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SOC Module 1 Material

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by: Madeline Sittason

SOC Module 1 Material SOC101

Madeline Sittason
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About this Document

notes for chapter one and two
Sociology 101-002 Intro To Sociology
Tiffiny E. Guidry
Class Notes




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This 5 page Class Notes was uploaded by Madeline Sittason on Tuesday January 19, 2016. The Class Notes belongs to SOC101 at University of Alabama - Tuscaloosa taught by Tiffiny E. Guidry in Winter 2016. Since its upload, it has received 57 views.


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Date Created: 01/19/16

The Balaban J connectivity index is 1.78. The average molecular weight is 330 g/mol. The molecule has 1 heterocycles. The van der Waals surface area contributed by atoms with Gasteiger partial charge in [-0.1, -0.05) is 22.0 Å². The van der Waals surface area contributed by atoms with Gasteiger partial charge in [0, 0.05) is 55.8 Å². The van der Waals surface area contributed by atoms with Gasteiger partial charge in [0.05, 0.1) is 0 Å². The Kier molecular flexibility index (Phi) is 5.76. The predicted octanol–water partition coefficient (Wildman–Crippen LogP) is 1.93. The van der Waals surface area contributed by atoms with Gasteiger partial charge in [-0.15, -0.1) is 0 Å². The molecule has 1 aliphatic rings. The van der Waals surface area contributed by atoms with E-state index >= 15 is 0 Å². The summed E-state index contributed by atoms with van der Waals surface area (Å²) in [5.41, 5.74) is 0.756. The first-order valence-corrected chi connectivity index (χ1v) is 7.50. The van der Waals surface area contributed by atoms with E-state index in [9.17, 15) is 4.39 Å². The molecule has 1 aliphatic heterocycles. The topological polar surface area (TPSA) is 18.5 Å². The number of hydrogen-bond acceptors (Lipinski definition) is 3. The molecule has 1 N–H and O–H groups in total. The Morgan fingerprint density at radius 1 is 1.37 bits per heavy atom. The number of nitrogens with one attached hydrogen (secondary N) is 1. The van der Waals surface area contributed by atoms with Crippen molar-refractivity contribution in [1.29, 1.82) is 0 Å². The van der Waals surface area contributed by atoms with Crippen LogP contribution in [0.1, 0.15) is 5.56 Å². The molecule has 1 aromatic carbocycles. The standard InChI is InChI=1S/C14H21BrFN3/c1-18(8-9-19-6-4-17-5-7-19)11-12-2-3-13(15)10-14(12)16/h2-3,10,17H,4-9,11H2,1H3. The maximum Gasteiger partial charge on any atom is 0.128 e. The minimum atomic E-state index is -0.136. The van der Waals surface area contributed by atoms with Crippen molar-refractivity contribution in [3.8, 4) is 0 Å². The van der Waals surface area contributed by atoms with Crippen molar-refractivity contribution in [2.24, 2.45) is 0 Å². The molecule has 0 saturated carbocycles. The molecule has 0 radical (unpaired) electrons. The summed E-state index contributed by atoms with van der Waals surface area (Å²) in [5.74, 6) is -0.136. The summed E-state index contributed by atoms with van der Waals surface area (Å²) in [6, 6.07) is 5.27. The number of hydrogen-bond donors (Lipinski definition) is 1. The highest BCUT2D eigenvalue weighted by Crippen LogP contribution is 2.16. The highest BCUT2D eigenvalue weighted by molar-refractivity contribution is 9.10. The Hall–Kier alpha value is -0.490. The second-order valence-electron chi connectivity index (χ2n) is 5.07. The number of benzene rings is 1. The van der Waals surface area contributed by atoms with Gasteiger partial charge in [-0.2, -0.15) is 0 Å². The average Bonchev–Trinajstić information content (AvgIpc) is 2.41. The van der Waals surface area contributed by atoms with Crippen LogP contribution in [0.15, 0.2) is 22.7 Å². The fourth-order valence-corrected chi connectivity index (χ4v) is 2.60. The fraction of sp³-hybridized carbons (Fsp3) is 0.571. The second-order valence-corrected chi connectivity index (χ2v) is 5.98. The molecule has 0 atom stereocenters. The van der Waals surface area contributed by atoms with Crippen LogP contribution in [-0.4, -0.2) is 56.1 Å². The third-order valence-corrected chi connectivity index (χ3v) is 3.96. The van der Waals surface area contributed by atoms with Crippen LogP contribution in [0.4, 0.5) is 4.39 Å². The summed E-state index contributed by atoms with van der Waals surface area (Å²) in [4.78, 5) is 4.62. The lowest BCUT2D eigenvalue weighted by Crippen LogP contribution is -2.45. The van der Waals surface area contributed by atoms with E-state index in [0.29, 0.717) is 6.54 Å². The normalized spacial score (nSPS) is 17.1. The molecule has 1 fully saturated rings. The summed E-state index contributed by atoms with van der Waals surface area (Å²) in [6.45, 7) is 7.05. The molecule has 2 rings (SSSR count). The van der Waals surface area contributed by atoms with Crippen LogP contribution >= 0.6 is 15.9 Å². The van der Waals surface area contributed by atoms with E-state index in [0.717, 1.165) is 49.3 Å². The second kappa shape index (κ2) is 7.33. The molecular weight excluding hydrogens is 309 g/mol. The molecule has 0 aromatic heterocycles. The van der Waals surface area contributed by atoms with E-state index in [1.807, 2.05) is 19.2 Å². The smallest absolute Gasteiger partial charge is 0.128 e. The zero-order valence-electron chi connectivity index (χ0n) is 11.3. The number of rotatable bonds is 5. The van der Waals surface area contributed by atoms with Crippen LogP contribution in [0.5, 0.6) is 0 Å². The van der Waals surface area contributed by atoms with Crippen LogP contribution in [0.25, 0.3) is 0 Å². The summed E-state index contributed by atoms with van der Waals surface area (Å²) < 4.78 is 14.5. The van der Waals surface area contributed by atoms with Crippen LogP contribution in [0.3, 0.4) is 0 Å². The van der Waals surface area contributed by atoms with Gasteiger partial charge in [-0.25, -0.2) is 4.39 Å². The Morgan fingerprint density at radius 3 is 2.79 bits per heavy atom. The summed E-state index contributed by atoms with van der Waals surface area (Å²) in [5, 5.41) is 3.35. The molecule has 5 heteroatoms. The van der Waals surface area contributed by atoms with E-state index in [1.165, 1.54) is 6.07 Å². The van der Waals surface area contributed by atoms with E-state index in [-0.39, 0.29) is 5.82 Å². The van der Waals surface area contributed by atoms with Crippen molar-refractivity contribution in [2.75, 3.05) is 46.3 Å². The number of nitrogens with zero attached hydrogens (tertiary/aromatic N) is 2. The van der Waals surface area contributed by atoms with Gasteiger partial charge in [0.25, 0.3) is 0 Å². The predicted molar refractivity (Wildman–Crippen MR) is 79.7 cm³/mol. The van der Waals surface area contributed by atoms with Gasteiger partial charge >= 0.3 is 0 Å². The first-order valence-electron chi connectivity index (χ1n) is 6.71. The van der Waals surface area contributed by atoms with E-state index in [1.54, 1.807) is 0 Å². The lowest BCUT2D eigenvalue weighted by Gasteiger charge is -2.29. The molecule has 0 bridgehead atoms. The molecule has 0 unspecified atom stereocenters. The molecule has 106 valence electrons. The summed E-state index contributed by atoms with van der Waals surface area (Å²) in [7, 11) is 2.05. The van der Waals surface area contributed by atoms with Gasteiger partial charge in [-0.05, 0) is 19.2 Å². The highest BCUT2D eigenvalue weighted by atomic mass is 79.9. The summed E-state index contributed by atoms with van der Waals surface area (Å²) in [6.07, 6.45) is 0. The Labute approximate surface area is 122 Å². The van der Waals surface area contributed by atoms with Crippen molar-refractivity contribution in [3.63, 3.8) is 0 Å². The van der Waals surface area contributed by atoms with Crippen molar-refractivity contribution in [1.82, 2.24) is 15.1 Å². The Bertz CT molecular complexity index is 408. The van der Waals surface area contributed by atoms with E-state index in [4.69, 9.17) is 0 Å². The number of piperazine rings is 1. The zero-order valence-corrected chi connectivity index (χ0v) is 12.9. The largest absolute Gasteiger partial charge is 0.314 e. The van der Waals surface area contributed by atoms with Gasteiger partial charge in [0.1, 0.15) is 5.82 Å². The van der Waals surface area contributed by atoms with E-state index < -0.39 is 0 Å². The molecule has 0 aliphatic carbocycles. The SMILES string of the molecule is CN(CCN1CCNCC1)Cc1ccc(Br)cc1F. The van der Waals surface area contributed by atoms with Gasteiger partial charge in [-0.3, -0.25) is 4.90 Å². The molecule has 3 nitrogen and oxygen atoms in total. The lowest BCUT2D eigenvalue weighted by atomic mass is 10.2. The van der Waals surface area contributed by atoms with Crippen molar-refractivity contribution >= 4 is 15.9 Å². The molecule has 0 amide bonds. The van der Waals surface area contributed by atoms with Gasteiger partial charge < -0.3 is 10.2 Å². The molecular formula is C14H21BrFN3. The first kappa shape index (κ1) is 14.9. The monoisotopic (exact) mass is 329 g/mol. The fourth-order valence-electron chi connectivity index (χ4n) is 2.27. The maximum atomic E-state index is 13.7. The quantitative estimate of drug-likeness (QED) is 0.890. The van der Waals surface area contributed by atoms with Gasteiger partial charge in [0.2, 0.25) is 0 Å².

Chapter 1 Sociology in a Changing World  Sociology – systematic study of the relationship between individuals and society.  Sociological perspective – to see and understand the connections between individuals and the broader social contexts in which they live  Sociological imagination – C Wright Mills, enables us to grasp history and biography and the relations between the two within a society  Modernity – characterized by the growth of democracy and personal freedom, increased reliance on reason and science to explain the natural and social worlds, and a shift toward an urban industrial economy  Industrial revolution – collection of major developments that transformed rural agricultural societies into urban industrial societies  Industrialization – use of large-scale machinery for the mass manufacture of consumer goods  Urbanization – the growth of cities  Positivism – a belief that accurate knowledge must be based on the scientific method  Comte – stability and change, coined the term SOCIOLOGY  Spencer – society as a social organism, letting the weak perish so the strong can survive  Spencer and Comte helped to define the terrain of sociology  Key Founders; Marx, Durkheim, and Weber  Marx – the answer could be found in the relationship between capitalists, who owned the means of production, and the laborers (proletariat), who worked for wage  Durkheim – social solidarity o Social solidarity – the collective bonds that connect individuals o Collective conscience – shared values of a society o Anomie – normlessness, without moral guidance  Weber – the protestant ethic and the rationalization of modern life, verstehen o Rationalization of society – the long-term historical process by which rationality replaced tradition as the basis for organizing social and economic life  Harriet Martineau – gender discrimination  WED Du Bois – Racial Inequality  Jane Addams – Urban Social Problems  George Mead – interactionist perspective  Social theory – set of principles and propositions that explains the relationships among social phenomena  Conflict – tensions and disputes in society, often resulting from the unequal distribution of scarce resources, which can contribute to social change  Consensus – solidarity and cooperative interaction, often due to shared values and interests, can contribute to social stability  Objective conditions – material aspects of social life, including the physical environment, social networks, and social institutions  Subjective dimension – involves the world of ideas, including our sense of self, social norms, values, and belief system  Macro level of analysis – focus on large scale social systems and processes such as the economy, politics, and population trends  Manifest functions – the recognized and intended consequences of social phenomena  Structural-functionalist theories – focuses on consensus and cooperative interaction in social life, emphasizing how different elements that make up a society’s structures contribute to its overall operation  Functionalist theothes – were dominant in the united stated in the middle of the 20 century  Manifest functions – the recognized and intended consequences of social phenomena  Latent functions – their largely unrecognized and unintended consequences  Dysfunctional – inhibiting or disrupting the working of a system as a whole  Culture – the collection of values, beliefs, knowledge, norms, language, behaviors, and material objects shared by a people and socially transmitted from generation to generation  Structure – refers to the recurring patterns of behavior in social life  Power – the ability to bring about an intended outcome, even when opposed by others  Post modernity – historical period beginning in the middle twentieth century characterized by the ride of information based economics and the fragmentation of political beliefs and ways of knowing  Functionalist perspective emphasizes how parts of a society are structured to maintain stability Chapter 2 Understanding the Research Process  Sociology is an activity that uses the framework of science to ask questions, gather data, and seek answers about the phenomena of the social world, iuncluding where wer are at ris of dying at the hands of a stranger  Applied research – the primary goal of this type of research is to directly address some social problem or need  Basic research – primary goal of this type of research is to describe some aspect of society and advance our understanding of it  Content analysis – variety of techniques that enable researchers to systematically summarize and analyze the content of various forms of communications – written, spoken, or pictorial  Correlation – a relationship in which change in one variable is connected to change in another variable  Critical social science – research carried out explicitly to create knowledge that can be used to bring about social change  Dependent variable – the entity that changes in response to the independent variable  Empirical evidence – data that can be observed or documented using the human senses  Experiment – a data gathering technique in which the researcher manipulates an independent variable under controlled conditions to determine if change in an independent variable produces change in a dependent variable, thereby establishing a cause- and-effect relationship  Field research – data collection technique in which the researcher systematically observes some aspect of social life in its natural setting  Generalize – ability to describe patterns of behavior of a larger population based on findings from a sample  Hawthorne effect – the fact that human beings will react differently because they know they are in a study  Hypothesis – statement about the relationship between variables that is to be investigated  Independent variable – the entity that is associated with and/or causes change in the value of the dependent variable  Informed consent – the principle that subjects in any study must know about the nature of the research project, any potential benefits or risks that they may face, and that they have the right to stop participating at any time, for any reason  Intensive interview – a data gathering technique that uses open- ended questions during somewhat lengthy face-to-face sessions  Interpretive social science – an approach that focuses on understanding the meaning that people ascribe to their social world  Operationalize – to define the variables you are interested in studying  Peer-review process – a way in which scholars evaluate research manuscripts before they are published in order to ensure their quality  Positivist social science – an approach that assumes that the social world, like the natural world, is characterized by laws that can be identified through research and used to predict and control human affairs  Public sociology – the effort to bring the finding of both basic and applied sociological research to a broader nonacademic audience  Qualitative data – any kind of evidence that is not numerical in nature, including evidence gathered from interviews, direct observation, and written or visual documents  Quantitative data – evidence that can be summarized numerically  Random sample – sample in which every element of the population has an equal chance of being chosen  Research methods – the procedures used by a researcher to collect and analyze data  Sample – part of the population a researcher is studying that represents the whole  Secondary data analysis – type of research using data previously collected by other researchers  Survey – a data collection technique that involved asking someone a series of questions  Transparency – the requirement that researchers explain how they collected and analyzed their evidence and how they reached their conclusions  Value-neutrality – the goal of removing any personal views from the research process; part of positivist social science  Variables – measures that can change or vary and this have different values  Unquestioned trust in authorities – we have to be skeptical about knowledge claims based solely on someone’s status as an authority  Unquestioned acceptance of “common sense” – Kids inhabit a world in which Santa’s existence is reinforced by their peers, history is full of false isdeas that were considered common sense by many people in their times (world was flat)  Unquestioned acceptance of traditional beliefs  Generalizations based on personal experience  Reliance on selective observation  Biased observation and interpretation  4 key elements distinguish social science research: identifying and understanding patterns in social life, gathering empirical evidence, explain how the evidence was collected and analyzed, and viewing the resulting research claims as provisional knowledge  Special challenged of social science: o Social researchers are unlikely to be able to control conditions o Social life cant be predicted with the certainty of natural laws o Human beings are conscious of being studied, which may change their behavior  Theory roles can: highlight key questions or issues, explain the data collected, help us see the connections between phenomena that aren’t immediately apparent  Problems that can arise when researchers write survey questions o Lack of clarity o Different definitions o Loaded language o Double-barreled questions  Screenshot of major data techniques  Screenshot of research process  Screenshot of 3 approaches to social science research